Financial optimism?

Think back to the heady days of August last year. The UK was bathing in a glow of Olympic glory that went beyond just sport – optimism, it was said, was sweeping across the nation.

One of the reasons for such optimism, particularly for anybody running a small business or wanting to buy their first home, was that the Government was about to launch a scheme that would encourage the banks to start lending to those who had struggled to access credit since 2008. The ‘Funding for Lending ‘scheme is a well intentioned plan that has seen banks receive a £13bn injection from government, that boosted their coffers so they could start lending to those who could not previously access credit.

The two primary groups that were set to benefit were first time buyers looking for mortgages and cash strapped businesses that need funding to help stimulate growth. Helping both of these groups was intended to provide a valuable boost to the economy.

Delivery

The scheme is well intentioned then, but well executed? Maybe, maybe not. 

Many will insist that the Funding for Lending scheme has been a success, and to back this up, a year long extension has also been recently announced. On the other hand, savers remain disillusioned, due to historically low interest rates and unattractive high street savings products - the prospects of better rates for savers look bleak for the foreseeable future.

So a year on, that post Olympic optimism is a distant memory for some.

Whilst Funding for Lending means that borrowing is not only being encouraged, but actively subsidized. Savers however, see no light at the end of the tunnel. As a result of balance sheets being inflated by Funding for Lending cash, many banks appear to be no longer competing to attract savers money. As a result, this has caused interest rates to plummet and has seen many investors’ funds, including in Cash ISA, lose value in real terms due to the effects of inflation.

This vicious circle of low interest rates, savings failing to keep pace with inflation and the resultant lack of motivation to save, perhaps masks another potential issue that lies around the corner – a huge savings gap.

With an ageing population and one with ever increasing life expectancy - medical advances and healthier lifestyles will see more people not just living beyond 80, but beyond 100 – savings may simply not be enough to maintain many people’s standards of living in retirement. The possibility exists that some people will live longer after they retire than they spent working.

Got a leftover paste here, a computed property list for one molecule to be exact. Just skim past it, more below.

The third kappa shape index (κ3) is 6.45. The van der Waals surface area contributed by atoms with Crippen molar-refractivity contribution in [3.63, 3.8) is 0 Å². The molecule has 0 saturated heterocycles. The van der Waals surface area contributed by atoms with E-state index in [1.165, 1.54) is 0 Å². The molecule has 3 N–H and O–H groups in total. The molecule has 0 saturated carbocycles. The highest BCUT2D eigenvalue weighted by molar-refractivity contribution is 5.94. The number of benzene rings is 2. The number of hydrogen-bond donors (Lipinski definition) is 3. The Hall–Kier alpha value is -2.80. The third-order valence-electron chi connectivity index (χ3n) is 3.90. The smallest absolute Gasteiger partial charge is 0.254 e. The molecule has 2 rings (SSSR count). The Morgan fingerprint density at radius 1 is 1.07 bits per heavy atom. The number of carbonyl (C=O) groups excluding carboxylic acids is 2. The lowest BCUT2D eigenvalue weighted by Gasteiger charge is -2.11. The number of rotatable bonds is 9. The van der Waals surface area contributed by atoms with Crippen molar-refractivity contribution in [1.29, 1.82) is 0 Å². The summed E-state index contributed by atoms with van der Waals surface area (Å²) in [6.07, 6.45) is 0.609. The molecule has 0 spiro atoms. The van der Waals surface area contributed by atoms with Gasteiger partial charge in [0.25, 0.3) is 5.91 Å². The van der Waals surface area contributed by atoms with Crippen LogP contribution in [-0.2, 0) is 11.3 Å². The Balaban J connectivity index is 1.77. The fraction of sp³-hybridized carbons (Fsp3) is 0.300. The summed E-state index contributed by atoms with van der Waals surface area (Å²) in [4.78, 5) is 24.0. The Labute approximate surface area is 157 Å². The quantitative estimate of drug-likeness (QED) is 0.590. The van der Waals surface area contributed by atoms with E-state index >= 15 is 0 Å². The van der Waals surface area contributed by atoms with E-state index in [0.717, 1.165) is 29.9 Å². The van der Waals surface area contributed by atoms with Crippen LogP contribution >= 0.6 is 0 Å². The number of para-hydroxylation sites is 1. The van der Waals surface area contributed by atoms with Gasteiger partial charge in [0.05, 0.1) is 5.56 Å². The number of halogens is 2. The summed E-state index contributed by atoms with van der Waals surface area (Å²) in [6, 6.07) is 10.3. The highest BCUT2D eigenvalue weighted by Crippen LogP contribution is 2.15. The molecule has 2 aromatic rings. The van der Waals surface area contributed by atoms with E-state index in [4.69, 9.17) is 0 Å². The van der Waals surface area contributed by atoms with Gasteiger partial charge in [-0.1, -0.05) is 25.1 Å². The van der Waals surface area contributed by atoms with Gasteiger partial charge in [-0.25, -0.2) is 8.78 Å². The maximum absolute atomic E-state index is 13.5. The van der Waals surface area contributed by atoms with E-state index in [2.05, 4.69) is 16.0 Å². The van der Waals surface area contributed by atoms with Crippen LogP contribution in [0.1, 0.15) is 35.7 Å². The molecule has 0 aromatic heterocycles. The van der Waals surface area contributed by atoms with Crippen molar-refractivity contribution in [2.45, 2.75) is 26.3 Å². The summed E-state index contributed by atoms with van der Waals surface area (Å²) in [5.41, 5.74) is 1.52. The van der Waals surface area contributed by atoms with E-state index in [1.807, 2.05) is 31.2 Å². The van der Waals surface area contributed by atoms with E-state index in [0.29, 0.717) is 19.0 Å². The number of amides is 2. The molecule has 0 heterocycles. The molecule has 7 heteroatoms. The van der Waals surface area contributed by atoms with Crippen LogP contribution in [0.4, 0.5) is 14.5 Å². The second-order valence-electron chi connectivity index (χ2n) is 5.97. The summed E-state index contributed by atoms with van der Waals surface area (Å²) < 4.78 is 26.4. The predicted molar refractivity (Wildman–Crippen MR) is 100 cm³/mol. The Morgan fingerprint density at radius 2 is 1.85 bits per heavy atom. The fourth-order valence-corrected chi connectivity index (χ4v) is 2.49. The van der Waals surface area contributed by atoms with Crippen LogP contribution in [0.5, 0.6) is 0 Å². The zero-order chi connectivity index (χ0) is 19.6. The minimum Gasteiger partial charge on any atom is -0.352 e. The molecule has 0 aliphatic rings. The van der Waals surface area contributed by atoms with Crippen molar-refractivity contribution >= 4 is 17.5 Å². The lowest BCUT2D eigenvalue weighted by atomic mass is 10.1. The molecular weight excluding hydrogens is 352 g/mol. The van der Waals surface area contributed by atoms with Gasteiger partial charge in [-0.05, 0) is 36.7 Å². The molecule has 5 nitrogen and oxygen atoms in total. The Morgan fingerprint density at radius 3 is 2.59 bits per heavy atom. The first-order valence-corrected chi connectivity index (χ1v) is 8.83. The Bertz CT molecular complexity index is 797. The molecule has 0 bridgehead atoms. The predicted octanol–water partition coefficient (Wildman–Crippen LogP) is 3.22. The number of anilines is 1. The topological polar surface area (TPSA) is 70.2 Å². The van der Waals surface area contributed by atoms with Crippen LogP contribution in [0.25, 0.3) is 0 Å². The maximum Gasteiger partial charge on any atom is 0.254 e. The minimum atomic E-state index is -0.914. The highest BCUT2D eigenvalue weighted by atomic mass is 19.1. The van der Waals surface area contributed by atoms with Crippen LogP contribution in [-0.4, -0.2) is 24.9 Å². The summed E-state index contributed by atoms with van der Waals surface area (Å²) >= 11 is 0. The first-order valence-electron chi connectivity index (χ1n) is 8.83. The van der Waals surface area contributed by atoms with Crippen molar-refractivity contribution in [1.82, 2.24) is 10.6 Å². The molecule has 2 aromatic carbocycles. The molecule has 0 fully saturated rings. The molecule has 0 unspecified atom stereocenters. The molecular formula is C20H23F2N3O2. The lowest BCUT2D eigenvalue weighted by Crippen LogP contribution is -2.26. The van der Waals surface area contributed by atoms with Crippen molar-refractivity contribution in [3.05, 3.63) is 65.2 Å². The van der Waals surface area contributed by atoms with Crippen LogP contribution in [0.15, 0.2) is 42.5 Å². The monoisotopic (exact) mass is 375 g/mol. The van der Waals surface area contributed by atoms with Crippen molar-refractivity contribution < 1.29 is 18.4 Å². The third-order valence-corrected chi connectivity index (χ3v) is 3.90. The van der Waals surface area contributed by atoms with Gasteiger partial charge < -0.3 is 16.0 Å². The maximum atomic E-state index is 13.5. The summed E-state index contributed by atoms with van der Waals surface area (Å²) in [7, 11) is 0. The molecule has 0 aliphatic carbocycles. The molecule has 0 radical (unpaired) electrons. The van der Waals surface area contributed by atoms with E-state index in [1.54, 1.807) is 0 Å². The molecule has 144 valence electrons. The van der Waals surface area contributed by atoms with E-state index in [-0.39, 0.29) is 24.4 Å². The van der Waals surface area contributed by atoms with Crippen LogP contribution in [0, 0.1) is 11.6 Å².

If the current position persists, it is not being overly dramatic to suggest that for many, the dreams of a comfortable retirement could turn into an impoverished reality.

Intervention

The Government has recognized the problem and has attempted to kick-start saving for retirement with the new Auto Enrolment incentive, which obliges employers and employees alike to consider pension provision and to make definitive plans for the future, although many are likely to contribute just the minimum required levels.

Whilst this is a step in the right direction, it should perhaps be tempered with a note of caution, as the possibility exists that many could develop a false sense of security that their financial future is taken care of by saving a modest amount.

To achieve the lifestyle we want in retirement means that we need to make a commitment sooner rather than later and we should aim to save without compromising the lifestyle we desire today. This often involves some careful thought and planning to try to find a real return to combat the effects of inflation.

To assist with your planning seek out professional advice on alternatives to low interest bearing cash deposits and make sure you have your own strategy in place for your medium to long term future.

Nathan Glister, Financial Planning Consultant, Fairview House

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